The optical unit works according to a Total Internal Reflection (TIR) principle to direct the emission. It comes to life when light passes through the material, but only a minimum
Designer Spotlight: Eero Saarinen
Eero Saarinen, neofuturist architect and furniture designer, was born in Kirkkonummi, Finland in 1910. His future career path would be heavily influenced by those of his prominent parents, architect Eliel and textile artist Loja. After the family immigrated to the US, he was educated at Michigan’s Cranbrook Academy of Art, where he met Charles and Ray Eames and a girl called Florence Schust. The Saarinens were so taken with Florence that they began bringing her with them when travelling, and Eliel personally tutored her. These early relationships would prove lucky for all of them.
As an adult Eero studied sculpture and architecture before going into business with his father. In 1940 he and Charles Eames collaborated on the now-iconic Tulip Chair. Their old friend Florence, now Florence Knoll, held an important position at a leading US design house, and soon had the Tulip Chair in mass production. In the same decade Eero began winning important commissions as an architect, including the Gateway Arch at St Louis’ Jefferson National Expansion Memorial. He would go on to design several college buildings and campuses and two airports; he also helped finalize the design for the Sydney Opera House. But it’s as an industrial designer that many fans remember him best.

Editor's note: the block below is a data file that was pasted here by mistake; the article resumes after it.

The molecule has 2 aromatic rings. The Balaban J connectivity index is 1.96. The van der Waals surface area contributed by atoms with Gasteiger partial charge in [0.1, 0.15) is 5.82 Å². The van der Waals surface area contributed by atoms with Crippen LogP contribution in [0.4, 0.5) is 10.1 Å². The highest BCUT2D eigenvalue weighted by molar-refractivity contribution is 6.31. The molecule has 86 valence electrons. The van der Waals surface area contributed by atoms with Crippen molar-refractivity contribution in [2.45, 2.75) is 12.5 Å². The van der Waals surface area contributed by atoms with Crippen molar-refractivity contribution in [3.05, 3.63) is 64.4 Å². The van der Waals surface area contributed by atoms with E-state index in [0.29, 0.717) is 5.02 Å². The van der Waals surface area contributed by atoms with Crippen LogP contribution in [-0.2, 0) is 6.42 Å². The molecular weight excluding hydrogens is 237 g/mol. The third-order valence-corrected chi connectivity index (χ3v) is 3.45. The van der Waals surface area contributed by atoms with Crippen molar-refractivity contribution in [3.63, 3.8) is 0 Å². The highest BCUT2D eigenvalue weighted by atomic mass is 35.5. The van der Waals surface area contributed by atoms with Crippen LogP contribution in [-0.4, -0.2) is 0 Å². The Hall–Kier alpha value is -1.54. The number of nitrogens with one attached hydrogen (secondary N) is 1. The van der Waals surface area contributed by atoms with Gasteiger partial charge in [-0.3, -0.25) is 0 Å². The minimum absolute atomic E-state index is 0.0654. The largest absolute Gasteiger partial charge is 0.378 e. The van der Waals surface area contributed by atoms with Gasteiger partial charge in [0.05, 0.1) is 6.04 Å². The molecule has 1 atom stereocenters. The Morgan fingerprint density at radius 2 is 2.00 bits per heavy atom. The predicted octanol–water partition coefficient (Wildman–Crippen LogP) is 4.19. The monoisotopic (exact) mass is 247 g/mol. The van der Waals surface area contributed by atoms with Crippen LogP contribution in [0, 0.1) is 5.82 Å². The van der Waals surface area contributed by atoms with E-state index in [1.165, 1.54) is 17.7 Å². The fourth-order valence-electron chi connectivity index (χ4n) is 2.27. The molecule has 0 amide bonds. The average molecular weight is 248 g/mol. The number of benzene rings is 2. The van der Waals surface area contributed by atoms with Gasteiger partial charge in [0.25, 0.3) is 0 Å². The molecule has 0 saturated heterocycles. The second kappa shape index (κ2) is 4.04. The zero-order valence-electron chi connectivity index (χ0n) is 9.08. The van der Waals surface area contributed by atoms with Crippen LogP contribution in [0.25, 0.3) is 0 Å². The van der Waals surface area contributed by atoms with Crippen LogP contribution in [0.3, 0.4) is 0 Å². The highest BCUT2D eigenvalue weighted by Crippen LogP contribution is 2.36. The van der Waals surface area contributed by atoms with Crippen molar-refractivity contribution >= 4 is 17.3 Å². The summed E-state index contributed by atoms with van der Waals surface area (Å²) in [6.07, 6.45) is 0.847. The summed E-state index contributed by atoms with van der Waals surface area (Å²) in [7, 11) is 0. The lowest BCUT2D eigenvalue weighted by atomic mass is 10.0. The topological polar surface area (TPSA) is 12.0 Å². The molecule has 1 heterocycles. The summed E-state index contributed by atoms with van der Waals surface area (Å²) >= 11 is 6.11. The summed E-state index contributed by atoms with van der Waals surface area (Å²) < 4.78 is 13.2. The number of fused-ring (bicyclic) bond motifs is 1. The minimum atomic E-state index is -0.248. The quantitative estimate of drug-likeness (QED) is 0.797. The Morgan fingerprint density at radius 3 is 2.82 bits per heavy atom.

After the success of the Tulip Chair, Saarinen went on to create hit designs like the Womb Chair and Ottoman (1947-48) and the Pedestal collection of tables, chairs and stools (1954-57). He revised his designs obsessively and created multiple scale models and mockups of every piece until he was satisfied. The resultant furnishings remain fresh and exciting decades later, proving that they were truly ahead of their time.
Author: Sklar Furnishings